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24. PARTICLE DETECTORS - Particle Data Group

24. PARTICLE DETECTORS - Particle Data Group

24 24.

24 24. Particle detectors 24.9. Calorimeters 24.9.1. Electromagnetic calorimeters:: The development of electromagnetic showers is discussed in the “Passage of Particles Through Matter” section (Sec. 23 of this Review). Formulae are given for the approximate description of average showers, but since the physics of electromagnetic showers is well understood, detailed and reliable Monte Carlo simulation is possible. EGS4 has emerged as the standard [70]. The resolution of sampling calorimeters (hadronic and electromagnetic) is usually dominated by sampling fluctuations, leading to fractional resolution σ/E scaling inversely as the square root of the incident energy. Homogeneous calorimeters, such as solid NaI(Tl), will in general not have resolution varying as 1/ √ E. At high energies deviations from 1/ √ E occur because of noise, pedestal fluctuations, nonuniformities, calibration errors, and incomplete shower containment. Such effects are usually included by adding a constant term to σ/E, either in quadrature or (incorrectly) directly. In the case of the hadronic cascades discussed below, noncompensation also contributes to the constant term. In Table 24.5 we give resolution as measured in detectors using typical EM calorimeter technologies. In almost all cases the installed calorimeters yield worse resolution than test beam prototypes for a variety of practical reasons. Where possible actual detector performance is given. For a fixed number of radiation lengths, the FWHM in sandwich detectors would be expected to be proportional to √ t for t (= plate thickness) ≥ 0.2 radiation lengths [71]. Given sufficient transverse granularity early in the calorimeter, position resolution of the order of a millimeter can be obtained. Table 24.5: Resolution of typical electromagnetic calorimeters. E is in GeV. Detector Resolution NaI(Tl) (Crystal Ball [72]; 20 X 0 ) 2.7%/E 1/4 Lead glass (OPAL [73]) 5%/ √ E Lead-liquid argon (NA31 [74]; 80 cells: 27 X 0 ,1.5mmPb 7.5%/ √ E + 0.6 mm Al + 0.8 mm G10 + 4 mm LA) Lead-scintillator sandwich (ARGUS [75], LAPP-LAL [76]) 9%/ √ E Lead-scintillator spaghetti (CERN test module) [77] 13%/ √ E Proportional wire chamber (MAC; 32 cells: 13 X 0 , 23%/ √ E 2.5 mm typemetal + 1.6 mm Al) [78] November 26, 2001 09:18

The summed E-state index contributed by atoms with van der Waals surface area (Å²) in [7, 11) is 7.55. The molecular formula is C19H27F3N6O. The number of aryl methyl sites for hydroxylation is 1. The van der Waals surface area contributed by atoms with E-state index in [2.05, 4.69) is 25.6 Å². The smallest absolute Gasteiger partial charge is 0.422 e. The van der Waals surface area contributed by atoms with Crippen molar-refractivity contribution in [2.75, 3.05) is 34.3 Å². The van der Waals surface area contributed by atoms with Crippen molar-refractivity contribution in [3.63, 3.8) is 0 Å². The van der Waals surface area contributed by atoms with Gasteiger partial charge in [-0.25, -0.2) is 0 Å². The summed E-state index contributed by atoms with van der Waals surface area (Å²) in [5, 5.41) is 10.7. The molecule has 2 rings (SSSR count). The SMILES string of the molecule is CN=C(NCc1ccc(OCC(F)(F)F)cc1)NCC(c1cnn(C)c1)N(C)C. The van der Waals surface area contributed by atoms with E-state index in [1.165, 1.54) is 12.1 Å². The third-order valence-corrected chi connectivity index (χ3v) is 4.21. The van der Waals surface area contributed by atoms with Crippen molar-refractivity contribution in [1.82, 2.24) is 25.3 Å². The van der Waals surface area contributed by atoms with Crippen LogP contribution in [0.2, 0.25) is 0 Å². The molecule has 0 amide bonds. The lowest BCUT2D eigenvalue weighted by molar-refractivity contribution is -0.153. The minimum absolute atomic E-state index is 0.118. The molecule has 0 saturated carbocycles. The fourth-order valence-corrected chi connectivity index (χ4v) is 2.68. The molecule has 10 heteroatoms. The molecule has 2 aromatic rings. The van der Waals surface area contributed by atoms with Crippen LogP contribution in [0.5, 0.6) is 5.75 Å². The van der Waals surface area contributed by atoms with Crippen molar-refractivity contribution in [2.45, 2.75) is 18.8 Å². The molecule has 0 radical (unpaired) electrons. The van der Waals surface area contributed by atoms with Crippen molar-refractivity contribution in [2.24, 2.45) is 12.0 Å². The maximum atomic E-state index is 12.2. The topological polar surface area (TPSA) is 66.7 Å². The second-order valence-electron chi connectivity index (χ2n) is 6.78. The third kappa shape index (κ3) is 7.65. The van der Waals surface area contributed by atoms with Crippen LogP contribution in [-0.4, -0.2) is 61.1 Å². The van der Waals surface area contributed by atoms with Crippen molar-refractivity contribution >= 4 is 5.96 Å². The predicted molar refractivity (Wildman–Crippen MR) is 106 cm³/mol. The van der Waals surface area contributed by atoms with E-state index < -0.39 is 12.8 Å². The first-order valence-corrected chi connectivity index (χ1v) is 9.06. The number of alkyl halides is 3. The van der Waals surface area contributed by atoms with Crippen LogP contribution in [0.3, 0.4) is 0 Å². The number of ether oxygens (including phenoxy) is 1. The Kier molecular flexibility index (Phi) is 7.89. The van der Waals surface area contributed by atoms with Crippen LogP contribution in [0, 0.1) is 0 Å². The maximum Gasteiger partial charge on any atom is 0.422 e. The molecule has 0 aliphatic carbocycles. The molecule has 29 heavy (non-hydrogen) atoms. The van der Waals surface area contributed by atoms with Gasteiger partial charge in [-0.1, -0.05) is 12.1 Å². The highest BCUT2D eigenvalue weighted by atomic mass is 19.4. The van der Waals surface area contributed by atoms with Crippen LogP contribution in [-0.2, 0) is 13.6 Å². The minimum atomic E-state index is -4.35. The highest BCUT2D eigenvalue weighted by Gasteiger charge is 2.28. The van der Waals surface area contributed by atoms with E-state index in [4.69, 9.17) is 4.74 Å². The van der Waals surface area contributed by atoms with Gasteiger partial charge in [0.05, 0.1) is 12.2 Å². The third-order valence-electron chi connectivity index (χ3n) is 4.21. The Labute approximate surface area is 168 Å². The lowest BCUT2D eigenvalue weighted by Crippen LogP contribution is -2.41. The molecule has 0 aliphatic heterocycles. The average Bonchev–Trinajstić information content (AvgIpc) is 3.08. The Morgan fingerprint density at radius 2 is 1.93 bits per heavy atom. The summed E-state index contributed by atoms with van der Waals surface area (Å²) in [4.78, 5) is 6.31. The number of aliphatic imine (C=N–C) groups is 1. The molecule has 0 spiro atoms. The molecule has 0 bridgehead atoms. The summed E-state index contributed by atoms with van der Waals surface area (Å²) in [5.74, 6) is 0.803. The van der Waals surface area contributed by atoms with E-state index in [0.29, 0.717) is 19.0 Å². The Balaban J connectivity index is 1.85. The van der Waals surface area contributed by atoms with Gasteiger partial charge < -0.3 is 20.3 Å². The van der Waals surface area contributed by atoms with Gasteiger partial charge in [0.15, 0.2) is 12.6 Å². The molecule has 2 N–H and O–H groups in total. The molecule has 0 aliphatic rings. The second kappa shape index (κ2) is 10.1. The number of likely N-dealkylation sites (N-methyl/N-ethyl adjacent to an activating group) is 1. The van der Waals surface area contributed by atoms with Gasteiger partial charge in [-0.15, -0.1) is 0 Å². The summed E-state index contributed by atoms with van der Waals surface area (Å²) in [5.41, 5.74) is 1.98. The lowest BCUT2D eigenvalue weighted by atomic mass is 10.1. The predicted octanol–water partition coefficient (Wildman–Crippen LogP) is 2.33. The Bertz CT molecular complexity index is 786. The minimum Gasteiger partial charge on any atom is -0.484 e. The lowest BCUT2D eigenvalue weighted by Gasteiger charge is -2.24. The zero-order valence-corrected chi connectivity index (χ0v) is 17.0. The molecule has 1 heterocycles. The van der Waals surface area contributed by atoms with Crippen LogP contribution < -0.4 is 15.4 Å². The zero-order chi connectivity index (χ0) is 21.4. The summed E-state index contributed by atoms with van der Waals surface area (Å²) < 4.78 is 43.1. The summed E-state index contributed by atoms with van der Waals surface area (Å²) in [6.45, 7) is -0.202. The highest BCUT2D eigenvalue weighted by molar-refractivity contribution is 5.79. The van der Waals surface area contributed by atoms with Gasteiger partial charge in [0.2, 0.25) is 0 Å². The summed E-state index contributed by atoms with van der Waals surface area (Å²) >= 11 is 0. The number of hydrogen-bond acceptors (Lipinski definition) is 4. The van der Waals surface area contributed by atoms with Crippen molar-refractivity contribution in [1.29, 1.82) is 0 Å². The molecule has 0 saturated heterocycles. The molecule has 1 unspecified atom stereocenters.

24. Particle detectors 25 200 12 11 99% 10 Depth in Iron (cm) 150 100 95% / Bock param. / CDHS data / CCFR data 9 8 7 6 5 4 Depth in Iron (λ I ) 50 5 10 50 100 500 1000 Single Hadron Energy (GeV) 3 Figure 24.10: Required calorimeter thickness for 95% and 99% hadronic cascade containment in iron, on the basis of data from two large neutrino detectors and the parameterization of Bock et al. [79]. 24.9.2. Hadronic calorimeters: [80,81] The length scale appropriate for hadronic cascades is the nuclear interaction length, given very roughly by λ I ≈ 35 g cm −2 A 1/3 . (24.30) Longitudinal energy deposition profiles are characterized by a sharp peak near the first interaction point (from the fairly local deposition of EM energy resulting from π 0 ’s produced in the first interaction), followed by a more gradual development with a maximum at x/λ I ≡ t max ≈ 0.2ln(E/1 GeV)+0.7 (24.31) as measured from the front of the detector. The depth required for containment of a fixed fraction of the energy also increases logarithmically with incident particle energy. The thickness of iron required for 95% (99%) containment of cascades induced by single hadrons is shown in Fig. 24.10 [79]. Two of the sets of data are from large neutrino experiments, while the third is from a commonly-used parameterization. Depths as measured in nuclear interaction lengths presumably scale to other materials. From the same data it can be concluded that the requirement that 95% of the energy in 95% of the showers be contained requires 40 to 50 cm (2.4 to 3.0 λ I ) more material material than for an average 95% containment. The transverse dimensions of hadronic showers also scale as λ I , although most of the energy iscontainedinanarrowcore. November 26, 2001 09:18

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